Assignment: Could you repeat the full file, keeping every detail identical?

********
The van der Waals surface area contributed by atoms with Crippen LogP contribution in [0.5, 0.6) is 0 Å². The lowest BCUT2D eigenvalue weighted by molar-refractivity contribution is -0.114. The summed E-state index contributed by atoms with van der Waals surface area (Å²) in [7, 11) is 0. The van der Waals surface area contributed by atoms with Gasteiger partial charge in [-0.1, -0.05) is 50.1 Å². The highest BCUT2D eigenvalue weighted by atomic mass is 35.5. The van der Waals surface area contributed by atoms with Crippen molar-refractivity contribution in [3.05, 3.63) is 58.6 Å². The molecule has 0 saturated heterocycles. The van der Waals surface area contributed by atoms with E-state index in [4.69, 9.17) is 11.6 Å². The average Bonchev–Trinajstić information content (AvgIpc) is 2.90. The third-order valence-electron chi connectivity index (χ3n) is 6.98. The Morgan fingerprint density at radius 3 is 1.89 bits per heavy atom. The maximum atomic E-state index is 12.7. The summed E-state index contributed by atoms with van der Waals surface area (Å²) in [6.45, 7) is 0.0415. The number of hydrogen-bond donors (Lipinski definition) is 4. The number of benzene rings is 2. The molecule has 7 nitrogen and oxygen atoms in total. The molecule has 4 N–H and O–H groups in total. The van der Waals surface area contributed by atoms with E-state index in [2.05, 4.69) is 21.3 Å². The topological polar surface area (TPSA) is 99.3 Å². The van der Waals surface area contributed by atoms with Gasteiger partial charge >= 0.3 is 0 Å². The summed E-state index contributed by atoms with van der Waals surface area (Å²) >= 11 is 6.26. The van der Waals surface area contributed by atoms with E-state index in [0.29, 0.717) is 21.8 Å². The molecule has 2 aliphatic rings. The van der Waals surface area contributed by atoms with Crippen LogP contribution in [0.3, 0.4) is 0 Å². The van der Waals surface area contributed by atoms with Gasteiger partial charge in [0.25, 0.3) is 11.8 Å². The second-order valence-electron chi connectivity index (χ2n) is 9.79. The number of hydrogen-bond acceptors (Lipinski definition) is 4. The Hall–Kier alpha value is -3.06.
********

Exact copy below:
The van der Waals surface area contributed by atoms with Crippen LogP contribution in [0.5, 0.6) is 0 Å². The lowest BCUT2D eigenvalue weighted by molar-refractivity contribution is -0.114. The summed E-state index contributed by atoms with van der Waals surface area (Å²) in [7, 11) is 0. The van der Waals surface area contributed by atoms with Gasteiger partial charge in [-0.1, -0.05) is 50.1 Å². The highest BCUT2D eigenvalue weighted by atomic mass is 35.5. The van der Waals surface area contributed by atoms with Crippen molar-refractivity contribution in [3.05, 3.63) is 58.6 Å². The molecule has 0 saturated heterocycles. The van der Waals surface area contributed by atoms with E-state index in [4.69, 9.17) is 11.6 Å². The average Bonchev–Trinajstić information content (AvgIpc) is 2.90. The third-order valence-electron chi connectivity index (χ3n) is 6.98. The Morgan fingerprint density at radius 3 is 1.89 bits per heavy atom. The maximum atomic E-state index is 12.7. The summed E-state index contributed by atoms with van der Waals surface area (Å²) in [6.45, 7) is 0.0415. The number of hydrogen-bond donors (Lipinski definition) is 4. The number of benzene rings is 2. The molecule has 7 nitrogen and oxygen atoms in total. The molecule has 4 N–H and O–H groups in total. The van der Waals surface area contributed by atoms with E-state index in [2.05, 4.69) is 21.3 Å². The topological polar surface area (TPSA) is 99.3 Å². The van der Waals surface area contributed by atoms with Gasteiger partial charge >= 0.3 is 0 Å². The summed E-state index contributed by atoms with van der Waals surface area (Å²) >= 11 is 6.26. The van der Waals surface area contributed by atoms with E-state index in [0.29, 0.717) is 21.8 Å². The molecule has 2 aliphatic rings. The van der Waals surface area contributed by atoms with Crippen LogP contribution in [0.3, 0.4) is 0 Å². The van der Waals surface area contributed by atoms with Gasteiger partial charge in [0.25, 0.3) is 11.8 Å². The second-order valence-electron chi connectivity index (χ2n) is 9.79. The number of hydrogen-bond acceptors (Lipinski definition) is 4. The Hall–Kier alpha value is -3.06.